Abandoned as an infant on the local veterinarian's front porch, Pepper Rafferty was raised by two loving mothers, and now, at thirty-six is married to the stable, supportive Ike. She's never told anyone that at fifteen she discovered the identity of her biological mother, a reclusive painter famous for the outrageous claims that her portraits summon their subjects' doppelgängers from parallel universes. Researching the rumors, Pepper couldn't help but wonder: Is there a parallel universe in which she is more confident, more accomplished, better able to accept love?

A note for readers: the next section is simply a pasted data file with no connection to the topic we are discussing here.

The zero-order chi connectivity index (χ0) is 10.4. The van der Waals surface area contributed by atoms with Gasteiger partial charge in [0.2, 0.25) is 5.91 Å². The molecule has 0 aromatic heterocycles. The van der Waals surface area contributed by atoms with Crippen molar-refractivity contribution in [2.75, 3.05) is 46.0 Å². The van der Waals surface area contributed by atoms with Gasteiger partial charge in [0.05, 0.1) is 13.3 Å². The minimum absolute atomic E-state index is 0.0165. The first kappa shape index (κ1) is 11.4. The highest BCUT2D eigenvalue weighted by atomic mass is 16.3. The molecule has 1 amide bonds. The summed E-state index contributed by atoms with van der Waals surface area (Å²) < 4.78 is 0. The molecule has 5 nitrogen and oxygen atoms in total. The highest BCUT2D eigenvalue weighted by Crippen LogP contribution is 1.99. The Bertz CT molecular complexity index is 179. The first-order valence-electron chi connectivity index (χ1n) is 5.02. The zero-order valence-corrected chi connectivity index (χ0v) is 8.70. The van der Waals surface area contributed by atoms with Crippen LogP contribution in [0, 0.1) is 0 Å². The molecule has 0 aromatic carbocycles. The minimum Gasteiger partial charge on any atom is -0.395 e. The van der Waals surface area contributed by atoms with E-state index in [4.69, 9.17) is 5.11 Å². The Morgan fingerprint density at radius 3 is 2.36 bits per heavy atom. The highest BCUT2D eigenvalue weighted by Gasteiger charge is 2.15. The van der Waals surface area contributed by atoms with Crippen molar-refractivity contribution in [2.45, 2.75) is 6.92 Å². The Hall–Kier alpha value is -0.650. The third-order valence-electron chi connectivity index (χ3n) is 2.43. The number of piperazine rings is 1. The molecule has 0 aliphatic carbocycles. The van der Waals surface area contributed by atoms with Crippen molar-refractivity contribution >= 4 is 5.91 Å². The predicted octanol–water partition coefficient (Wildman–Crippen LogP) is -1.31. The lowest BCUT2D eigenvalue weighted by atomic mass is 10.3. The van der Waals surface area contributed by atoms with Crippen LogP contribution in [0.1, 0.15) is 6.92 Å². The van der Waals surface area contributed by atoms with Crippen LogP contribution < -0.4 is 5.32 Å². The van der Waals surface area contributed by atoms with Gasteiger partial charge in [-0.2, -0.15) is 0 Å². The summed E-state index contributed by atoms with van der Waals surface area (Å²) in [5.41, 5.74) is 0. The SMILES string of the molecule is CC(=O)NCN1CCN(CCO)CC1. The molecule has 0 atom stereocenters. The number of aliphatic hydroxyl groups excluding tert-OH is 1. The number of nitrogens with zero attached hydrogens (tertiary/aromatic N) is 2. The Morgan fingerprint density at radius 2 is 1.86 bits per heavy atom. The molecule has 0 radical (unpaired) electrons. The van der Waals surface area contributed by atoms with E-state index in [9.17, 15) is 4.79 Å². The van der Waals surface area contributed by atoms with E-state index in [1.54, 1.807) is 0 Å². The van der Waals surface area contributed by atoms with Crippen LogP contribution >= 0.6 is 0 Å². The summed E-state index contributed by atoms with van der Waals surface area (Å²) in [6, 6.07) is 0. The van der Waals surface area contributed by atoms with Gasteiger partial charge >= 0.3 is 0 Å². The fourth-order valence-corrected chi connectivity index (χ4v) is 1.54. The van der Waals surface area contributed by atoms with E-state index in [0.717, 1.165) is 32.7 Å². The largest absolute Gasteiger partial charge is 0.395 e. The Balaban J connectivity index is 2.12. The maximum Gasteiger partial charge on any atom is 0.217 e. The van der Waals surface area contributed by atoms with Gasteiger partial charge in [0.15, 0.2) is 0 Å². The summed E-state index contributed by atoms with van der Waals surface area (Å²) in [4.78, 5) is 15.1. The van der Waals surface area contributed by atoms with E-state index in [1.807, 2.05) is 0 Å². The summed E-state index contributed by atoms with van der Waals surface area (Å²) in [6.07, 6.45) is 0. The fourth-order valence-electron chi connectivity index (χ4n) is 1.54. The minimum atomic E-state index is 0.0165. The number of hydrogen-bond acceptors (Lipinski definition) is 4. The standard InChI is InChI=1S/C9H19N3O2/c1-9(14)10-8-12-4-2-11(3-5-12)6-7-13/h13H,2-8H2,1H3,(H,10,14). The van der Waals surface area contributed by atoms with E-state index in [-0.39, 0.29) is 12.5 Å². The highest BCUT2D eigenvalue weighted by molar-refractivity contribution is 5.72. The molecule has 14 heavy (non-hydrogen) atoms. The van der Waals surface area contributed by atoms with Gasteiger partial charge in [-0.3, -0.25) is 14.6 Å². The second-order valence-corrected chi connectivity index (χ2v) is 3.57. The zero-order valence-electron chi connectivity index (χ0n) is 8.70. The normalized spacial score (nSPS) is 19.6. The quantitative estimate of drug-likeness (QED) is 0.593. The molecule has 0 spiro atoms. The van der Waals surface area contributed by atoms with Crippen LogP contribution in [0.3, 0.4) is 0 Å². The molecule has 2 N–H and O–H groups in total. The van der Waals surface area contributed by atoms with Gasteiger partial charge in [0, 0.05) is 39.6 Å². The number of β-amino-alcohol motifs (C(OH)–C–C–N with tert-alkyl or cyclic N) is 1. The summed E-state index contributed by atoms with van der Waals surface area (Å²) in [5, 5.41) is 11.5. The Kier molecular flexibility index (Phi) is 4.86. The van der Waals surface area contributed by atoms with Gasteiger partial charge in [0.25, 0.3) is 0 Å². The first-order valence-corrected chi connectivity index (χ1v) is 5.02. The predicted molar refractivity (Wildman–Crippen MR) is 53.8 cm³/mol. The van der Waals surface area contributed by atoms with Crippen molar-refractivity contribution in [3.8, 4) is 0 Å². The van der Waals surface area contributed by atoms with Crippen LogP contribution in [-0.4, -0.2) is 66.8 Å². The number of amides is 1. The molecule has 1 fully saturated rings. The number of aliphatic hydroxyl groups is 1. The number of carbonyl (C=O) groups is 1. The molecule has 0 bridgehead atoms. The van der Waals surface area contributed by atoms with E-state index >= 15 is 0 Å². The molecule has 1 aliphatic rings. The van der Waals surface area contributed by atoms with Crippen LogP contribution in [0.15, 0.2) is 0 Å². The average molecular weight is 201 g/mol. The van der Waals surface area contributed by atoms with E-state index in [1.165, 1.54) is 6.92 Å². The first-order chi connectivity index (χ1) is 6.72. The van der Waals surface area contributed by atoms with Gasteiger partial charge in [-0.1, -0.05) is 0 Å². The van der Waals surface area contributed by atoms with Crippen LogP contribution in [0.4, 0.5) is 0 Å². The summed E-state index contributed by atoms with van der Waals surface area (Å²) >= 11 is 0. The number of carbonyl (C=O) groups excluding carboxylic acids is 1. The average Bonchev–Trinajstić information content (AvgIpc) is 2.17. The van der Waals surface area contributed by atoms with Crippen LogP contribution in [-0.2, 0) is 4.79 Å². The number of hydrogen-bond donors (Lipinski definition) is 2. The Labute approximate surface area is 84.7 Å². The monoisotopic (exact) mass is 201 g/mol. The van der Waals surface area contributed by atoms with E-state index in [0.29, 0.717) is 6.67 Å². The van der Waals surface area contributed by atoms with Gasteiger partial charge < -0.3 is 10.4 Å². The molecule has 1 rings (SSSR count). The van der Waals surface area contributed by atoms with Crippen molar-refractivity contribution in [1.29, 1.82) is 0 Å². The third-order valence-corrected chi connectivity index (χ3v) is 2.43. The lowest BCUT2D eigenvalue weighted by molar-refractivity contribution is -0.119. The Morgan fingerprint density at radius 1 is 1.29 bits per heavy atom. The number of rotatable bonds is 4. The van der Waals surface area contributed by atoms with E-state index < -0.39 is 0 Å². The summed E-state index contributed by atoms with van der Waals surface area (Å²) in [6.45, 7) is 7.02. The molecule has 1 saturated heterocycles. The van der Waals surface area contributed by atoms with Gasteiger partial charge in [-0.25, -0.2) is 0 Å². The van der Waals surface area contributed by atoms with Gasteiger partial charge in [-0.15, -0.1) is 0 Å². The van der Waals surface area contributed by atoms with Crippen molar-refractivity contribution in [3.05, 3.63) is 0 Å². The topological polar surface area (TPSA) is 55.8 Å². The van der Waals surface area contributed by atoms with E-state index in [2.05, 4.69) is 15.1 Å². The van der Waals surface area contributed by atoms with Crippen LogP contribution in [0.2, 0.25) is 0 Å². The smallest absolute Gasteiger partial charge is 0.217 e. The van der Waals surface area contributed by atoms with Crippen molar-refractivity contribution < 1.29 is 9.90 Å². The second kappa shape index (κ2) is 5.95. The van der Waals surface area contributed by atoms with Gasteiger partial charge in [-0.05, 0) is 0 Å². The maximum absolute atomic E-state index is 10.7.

Beautiful ... Pokwatka’s voices are tantalizing and elusive. Most affecting are Pepper and Ike’s text exchanges as Pepper travels farther and farther away from home: tender and funny and sad, rippling with the subtle inflections and repetitions developed between intimate partners that are very difficult to represent convincingly. They’re a kind of poetry anchored at the heart of the book while Pepper journeys toward Ula in pursuit of something she can’t quite name, trying to translate the reality of Ula into something she can finally comprehend.